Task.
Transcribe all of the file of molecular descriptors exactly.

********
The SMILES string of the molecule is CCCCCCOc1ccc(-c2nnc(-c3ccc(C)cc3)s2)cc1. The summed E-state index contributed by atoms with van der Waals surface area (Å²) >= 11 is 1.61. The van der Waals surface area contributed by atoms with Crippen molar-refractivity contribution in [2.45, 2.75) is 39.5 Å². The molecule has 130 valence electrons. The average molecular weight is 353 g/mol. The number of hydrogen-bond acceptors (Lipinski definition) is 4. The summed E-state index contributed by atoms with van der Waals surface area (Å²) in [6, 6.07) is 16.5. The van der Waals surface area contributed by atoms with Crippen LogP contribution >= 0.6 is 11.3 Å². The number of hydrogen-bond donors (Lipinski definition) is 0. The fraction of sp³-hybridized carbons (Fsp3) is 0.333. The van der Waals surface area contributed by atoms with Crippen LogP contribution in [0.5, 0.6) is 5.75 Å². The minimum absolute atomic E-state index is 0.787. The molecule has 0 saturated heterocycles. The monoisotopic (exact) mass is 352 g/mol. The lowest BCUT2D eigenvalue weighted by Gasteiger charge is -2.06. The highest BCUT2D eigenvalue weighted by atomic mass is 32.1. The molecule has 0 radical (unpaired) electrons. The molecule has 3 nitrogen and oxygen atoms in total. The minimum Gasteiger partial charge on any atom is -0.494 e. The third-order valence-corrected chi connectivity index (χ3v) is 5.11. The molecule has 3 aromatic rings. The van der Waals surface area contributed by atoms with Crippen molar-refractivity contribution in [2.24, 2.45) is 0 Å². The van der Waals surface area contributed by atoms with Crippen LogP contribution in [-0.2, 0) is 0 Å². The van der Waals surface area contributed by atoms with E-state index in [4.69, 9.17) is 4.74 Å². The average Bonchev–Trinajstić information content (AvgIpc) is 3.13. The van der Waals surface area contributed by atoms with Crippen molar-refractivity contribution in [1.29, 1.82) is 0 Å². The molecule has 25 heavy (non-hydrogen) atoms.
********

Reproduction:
The SMILES string of the molecule is CCCCCCOc1ccc(-c2nnc(-c3ccc(C)cc3)s2)cc1. The summed E-state index contributed by atoms with van der Waals surface area (Å²) >= 11 is 1.61. The van der Waals surface area contributed by atoms with Crippen molar-refractivity contribution in [2.45, 2.75) is 39.5 Å². The molecule has 130 valence electrons. The average molecular weight is 353 g/mol. The number of hydrogen-bond acceptors (Lipinski definition) is 4. The summed E-state index contributed by atoms with van der Waals surface area (Å²) in [6, 6.07) is 16.5. The van der Waals surface area contributed by atoms with Crippen LogP contribution >= 0.6 is 11.3 Å². The number of hydrogen-bond donors (Lipinski definition) is 0. The fraction of sp³-hybridized carbons (Fsp3) is 0.333. The van der Waals surface area contributed by atoms with Crippen LogP contribution in [0.5, 0.6) is 5.75 Å². The minimum absolute atomic E-state index is 0.787. The molecule has 0 saturated heterocycles. The monoisotopic (exact) mass is 352 g/mol. The lowest BCUT2D eigenvalue weighted by Gasteiger charge is -2.06. The highest BCUT2D eigenvalue weighted by atomic mass is 32.1. The molecule has 0 radical (unpaired) electrons. The molecule has 3 nitrogen and oxygen atoms in total. The minimum Gasteiger partial charge on any atom is -0.494 e. The third-order valence-corrected chi connectivity index (χ3v) is 5.11. The molecule has 3 aromatic rings. The van der Waals surface area contributed by atoms with Crippen molar-refractivity contribution in [2.24, 2.45) is 0 Å². The van der Waals surface area contributed by atoms with Crippen LogP contribution in [-0.2, 0) is 0 Å². The van der Waals surface area contributed by atoms with E-state index in [4.69, 9.17) is 4.74 Å². The average Bonchev–Trinajstić information content (AvgIpc) is 3.13. The van der Waals surface area contributed by atoms with Crippen molar-refractivity contribution in [1.29, 1.82) is 0 Å². The molecule has 25 heavy (non-hydrogen) atoms.